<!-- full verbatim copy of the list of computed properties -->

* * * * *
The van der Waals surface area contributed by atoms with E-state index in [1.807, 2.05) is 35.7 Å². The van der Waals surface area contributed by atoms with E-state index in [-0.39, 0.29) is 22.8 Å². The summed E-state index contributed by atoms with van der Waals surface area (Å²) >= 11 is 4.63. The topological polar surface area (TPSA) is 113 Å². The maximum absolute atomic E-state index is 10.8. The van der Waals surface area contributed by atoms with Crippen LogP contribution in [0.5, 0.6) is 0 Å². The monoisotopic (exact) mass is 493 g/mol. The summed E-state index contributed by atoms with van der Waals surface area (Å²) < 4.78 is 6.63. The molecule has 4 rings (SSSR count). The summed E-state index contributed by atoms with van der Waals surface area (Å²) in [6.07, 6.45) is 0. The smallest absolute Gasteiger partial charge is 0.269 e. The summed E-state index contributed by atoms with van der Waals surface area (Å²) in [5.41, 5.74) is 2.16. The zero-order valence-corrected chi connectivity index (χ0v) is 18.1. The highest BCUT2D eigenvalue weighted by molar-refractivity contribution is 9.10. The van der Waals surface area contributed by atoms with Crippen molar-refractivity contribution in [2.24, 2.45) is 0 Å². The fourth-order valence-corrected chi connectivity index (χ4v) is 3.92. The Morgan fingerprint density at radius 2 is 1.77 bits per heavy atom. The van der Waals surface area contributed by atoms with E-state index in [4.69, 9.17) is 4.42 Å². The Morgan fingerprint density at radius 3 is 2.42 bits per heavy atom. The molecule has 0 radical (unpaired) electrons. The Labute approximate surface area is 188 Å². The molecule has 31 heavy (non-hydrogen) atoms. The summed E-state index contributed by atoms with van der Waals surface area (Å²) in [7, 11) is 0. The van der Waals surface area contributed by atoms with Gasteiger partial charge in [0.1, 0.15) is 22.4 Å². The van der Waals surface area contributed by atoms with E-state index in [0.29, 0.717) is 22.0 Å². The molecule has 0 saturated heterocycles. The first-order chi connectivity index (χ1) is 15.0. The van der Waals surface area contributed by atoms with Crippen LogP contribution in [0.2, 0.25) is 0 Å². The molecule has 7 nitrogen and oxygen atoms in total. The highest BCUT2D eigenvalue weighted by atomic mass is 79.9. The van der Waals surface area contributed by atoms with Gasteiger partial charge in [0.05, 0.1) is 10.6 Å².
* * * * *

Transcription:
The van der Waals surface area contributed by atoms with E-state index in [1.807, 2.05) is 35.7 Å². The van der Waals surface area contributed by atoms with E-state index in [-0.39, 0.29) is 22.8 Å². The summed E-state index contributed by atoms with van der Waals surface area (Å²) >= 11 is 4.63. The topological polar surface area (TPSA) is 113 Å². The maximum absolute atomic E-state index is 10.8. The van der Waals surface area contributed by atoms with Crippen LogP contribution in [0.5, 0.6) is 0 Å². The monoisotopic (exact) mass is 493 g/mol. The summed E-state index contributed by atoms with van der Waals surface area (Å²) < 4.78 is 6.63. The molecule has 4 rings (SSSR count). The summed E-state index contributed by atoms with van der Waals surface area (Å²) in [6.07, 6.45) is 0. The smallest absolute Gasteiger partial charge is 0.269 e. The summed E-state index contributed by atoms with van der Waals surface area (Å²) in [5.41, 5.74) is 2.16. The zero-order valence-corrected chi connectivity index (χ0v) is 18.1. The highest BCUT2D eigenvalue weighted by molar-refractivity contribution is 9.10. The van der Waals surface area contributed by atoms with Crippen molar-refractivity contribution in [2.24, 2.45) is 0 Å². The fourth-order valence-corrected chi connectivity index (χ4v) is 3.92. The Morgan fingerprint density at radius 2 is 1.77 bits per heavy atom. The van der Waals surface area contributed by atoms with E-state index in [4.69, 9.17) is 4.42 Å². The Morgan fingerprint density at radius 3 is 2.42 bits per heavy atom. The molecule has 0 radical (unpaired) electrons. The Labute approximate surface area is 188 Å². The molecule has 31 heavy (non-hydrogen) atoms. The summed E-state index contributed by atoms with van der Waals surface area (Å²) in [7, 11) is 0. The van der Waals surface area contributed by atoms with Gasteiger partial charge in [0.1, 0.15) is 22.4 Å². The van der Waals surface area contributed by atoms with E-state index in [0.29, 0.717) is 22.0 Å². The molecule has 0 saturated heterocycles. The first-order chi connectivity index (χ1) is 15.0. The van der Waals surface area contributed by atoms with Crippen LogP contribution in [0.2, 0.25) is 0 Å². The molecule has 7 nitrogen and oxygen atoms in total. The highest BCUT2D eigenvalue weighted by atomic mass is 79.9. The van der Waals surface area contributed by atoms with Gasteiger partial charge in [0.05, 0.1) is 10.6 Å².